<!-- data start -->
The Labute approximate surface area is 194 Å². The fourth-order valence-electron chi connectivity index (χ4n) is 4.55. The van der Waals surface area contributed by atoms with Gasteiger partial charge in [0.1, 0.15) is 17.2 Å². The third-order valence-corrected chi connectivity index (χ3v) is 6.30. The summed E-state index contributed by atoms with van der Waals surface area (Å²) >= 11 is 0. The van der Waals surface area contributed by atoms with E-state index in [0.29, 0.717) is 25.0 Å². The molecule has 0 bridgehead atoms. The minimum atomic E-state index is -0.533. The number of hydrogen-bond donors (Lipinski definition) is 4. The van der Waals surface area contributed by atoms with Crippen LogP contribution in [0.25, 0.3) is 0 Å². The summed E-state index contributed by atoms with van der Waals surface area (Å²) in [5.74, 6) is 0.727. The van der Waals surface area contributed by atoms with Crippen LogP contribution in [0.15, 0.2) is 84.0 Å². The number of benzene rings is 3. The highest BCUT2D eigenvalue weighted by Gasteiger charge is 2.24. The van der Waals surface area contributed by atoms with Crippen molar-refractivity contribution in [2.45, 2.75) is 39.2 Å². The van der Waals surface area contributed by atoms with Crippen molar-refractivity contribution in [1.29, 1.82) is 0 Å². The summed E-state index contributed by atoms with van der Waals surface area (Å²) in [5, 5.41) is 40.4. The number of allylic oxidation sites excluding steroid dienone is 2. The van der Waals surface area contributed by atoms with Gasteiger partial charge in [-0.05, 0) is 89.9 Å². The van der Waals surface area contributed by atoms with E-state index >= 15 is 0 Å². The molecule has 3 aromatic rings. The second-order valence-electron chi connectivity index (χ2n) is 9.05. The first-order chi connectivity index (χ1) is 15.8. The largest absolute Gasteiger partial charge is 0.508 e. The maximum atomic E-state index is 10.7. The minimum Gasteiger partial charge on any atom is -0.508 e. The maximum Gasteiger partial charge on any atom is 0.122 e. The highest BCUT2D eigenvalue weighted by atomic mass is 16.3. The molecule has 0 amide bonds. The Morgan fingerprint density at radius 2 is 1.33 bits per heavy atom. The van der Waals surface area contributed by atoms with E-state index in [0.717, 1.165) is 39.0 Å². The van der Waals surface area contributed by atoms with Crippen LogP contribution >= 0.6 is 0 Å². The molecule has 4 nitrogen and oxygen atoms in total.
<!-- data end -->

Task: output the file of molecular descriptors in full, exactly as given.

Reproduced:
The Labute approximate surface area is 194 Å². The fourth-order valence-electron chi connectivity index (χ4n) is 4.55. The van der Waals surface area contributed by atoms with Gasteiger partial charge in [0.1, 0.15) is 17.2 Å². The third-order valence-corrected chi connectivity index (χ3v) is 6.30. The summed E-state index contributed by atoms with van der Waals surface area (Å²) >= 11 is 0. The van der Waals surface area contributed by atoms with E-state index in [0.29, 0.717) is 25.0 Å². The molecule has 0 bridgehead atoms. The minimum atomic E-state index is -0.533. The number of hydrogen-bond donors (Lipinski definition) is 4. The van der Waals surface area contributed by atoms with Crippen LogP contribution in [0.25, 0.3) is 0 Å². The summed E-state index contributed by atoms with van der Waals surface area (Å²) in [5.74, 6) is 0.727. The van der Waals surface area contributed by atoms with Crippen LogP contribution in [0.15, 0.2) is 84.0 Å². The number of benzene rings is 3. The highest BCUT2D eigenvalue weighted by Gasteiger charge is 2.24. The van der Waals surface area contributed by atoms with Crippen molar-refractivity contribution in [2.45, 2.75) is 39.2 Å². The van der Waals surface area contributed by atoms with Crippen molar-refractivity contribution in [1.29, 1.82) is 0 Å². The summed E-state index contributed by atoms with van der Waals surface area (Å²) in [5, 5.41) is 40.4. The number of allylic oxidation sites excluding steroid dienone is 2. The van der Waals surface area contributed by atoms with Gasteiger partial charge in [-0.05, 0) is 89.9 Å². The van der Waals surface area contributed by atoms with E-state index >= 15 is 0 Å². The molecule has 3 aromatic rings. The second-order valence-electron chi connectivity index (χ2n) is 9.05. The first-order chi connectivity index (χ1) is 15.8. The largest absolute Gasteiger partial charge is 0.508 e. The maximum atomic E-state index is 10.7. The minimum Gasteiger partial charge on any atom is -0.508 e. The maximum Gasteiger partial charge on any atom is 0.122 e. The highest BCUT2D eigenvalue weighted by atomic mass is 16.3. The molecule has 0 amide bonds. The Morgan fingerprint density at radius 2 is 1.33 bits per heavy atom. The van der Waals surface area contributed by atoms with E-state index in [0.717, 1.165) is 39.0 Å². The van der Waals surface area contributed by atoms with Crippen LogP contribution >= 0.6 is 0 Å². The molecule has 4 nitrogen and oxygen atoms in total.